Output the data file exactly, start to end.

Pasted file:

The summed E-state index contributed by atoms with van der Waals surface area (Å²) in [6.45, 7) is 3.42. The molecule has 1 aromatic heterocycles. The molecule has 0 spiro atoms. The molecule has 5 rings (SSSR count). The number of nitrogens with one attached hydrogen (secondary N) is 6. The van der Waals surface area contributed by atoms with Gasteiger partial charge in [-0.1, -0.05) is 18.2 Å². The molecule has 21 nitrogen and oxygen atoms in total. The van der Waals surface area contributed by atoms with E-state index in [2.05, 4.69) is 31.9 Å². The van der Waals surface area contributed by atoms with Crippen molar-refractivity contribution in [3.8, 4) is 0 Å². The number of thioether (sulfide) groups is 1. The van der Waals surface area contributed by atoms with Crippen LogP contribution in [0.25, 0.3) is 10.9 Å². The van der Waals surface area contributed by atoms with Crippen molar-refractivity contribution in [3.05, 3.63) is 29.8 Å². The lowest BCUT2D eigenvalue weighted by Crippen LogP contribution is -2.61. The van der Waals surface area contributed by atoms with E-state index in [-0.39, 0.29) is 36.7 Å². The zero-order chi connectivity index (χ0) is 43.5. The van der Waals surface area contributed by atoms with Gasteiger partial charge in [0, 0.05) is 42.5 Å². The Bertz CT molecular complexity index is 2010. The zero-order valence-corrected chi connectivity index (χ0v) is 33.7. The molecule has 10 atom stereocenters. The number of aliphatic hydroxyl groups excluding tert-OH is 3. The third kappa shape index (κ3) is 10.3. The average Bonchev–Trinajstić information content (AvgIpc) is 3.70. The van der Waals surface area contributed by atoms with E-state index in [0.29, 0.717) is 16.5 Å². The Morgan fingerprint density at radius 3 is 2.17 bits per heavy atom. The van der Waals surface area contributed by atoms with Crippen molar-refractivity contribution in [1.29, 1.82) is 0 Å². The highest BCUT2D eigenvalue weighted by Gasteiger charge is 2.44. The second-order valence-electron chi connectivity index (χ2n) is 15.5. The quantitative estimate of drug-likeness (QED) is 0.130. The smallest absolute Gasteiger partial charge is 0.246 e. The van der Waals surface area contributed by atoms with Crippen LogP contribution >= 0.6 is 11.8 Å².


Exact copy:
The summed E-state index contributed by atoms with van der Waals surface area (Å²) in [6.45, 7) is 3.42. The molecule has 1 aromatic heterocycles. The molecule has 0 spiro atoms. The molecule has 5 rings (SSSR count). The number of nitrogens with one attached hydrogen (secondary N) is 6. The van der Waals surface area contributed by atoms with Gasteiger partial charge in [-0.1, -0.05) is 18.2 Å². The molecule has 21 nitrogen and oxygen atoms in total. The van der Waals surface area contributed by atoms with E-state index in [2.05, 4.69) is 31.9 Å². The van der Waals surface area contributed by atoms with Crippen molar-refractivity contribution in [3.8, 4) is 0 Å². The number of thioether (sulfide) groups is 1. The van der Waals surface area contributed by atoms with Crippen LogP contribution in [0.25, 0.3) is 10.9 Å². The van der Waals surface area contributed by atoms with Crippen molar-refractivity contribution in [3.05, 3.63) is 29.8 Å². The lowest BCUT2D eigenvalue weighted by Crippen LogP contribution is -2.61. The van der Waals surface area contributed by atoms with E-state index in [-0.39, 0.29) is 36.7 Å². The zero-order chi connectivity index (χ0) is 43.5. The van der Waals surface area contributed by atoms with Gasteiger partial charge in [0, 0.05) is 42.5 Å². The Bertz CT molecular complexity index is 2010. The zero-order valence-corrected chi connectivity index (χ0v) is 33.7. The molecule has 10 atom stereocenters. The number of aliphatic hydroxyl groups excluding tert-OH is 3. The third kappa shape index (κ3) is 10.3. The average Bonchev–Trinajstić information content (AvgIpc) is 3.70. The van der Waals surface area contributed by atoms with E-state index in [0.29, 0.717) is 16.5 Å². The Morgan fingerprint density at radius 3 is 2.17 bits per heavy atom. The van der Waals surface area contributed by atoms with Crippen molar-refractivity contribution in [1.29, 1.82) is 0 Å². The highest BCUT2D eigenvalue weighted by Gasteiger charge is 2.44. The second-order valence-electron chi connectivity index (χ2n) is 15.5. The quantitative estimate of drug-likeness (QED) is 0.130. The smallest absolute Gasteiger partial charge is 0.246 e. The van der Waals surface area contributed by atoms with Crippen LogP contribution >= 0.6 is 11.8 Å².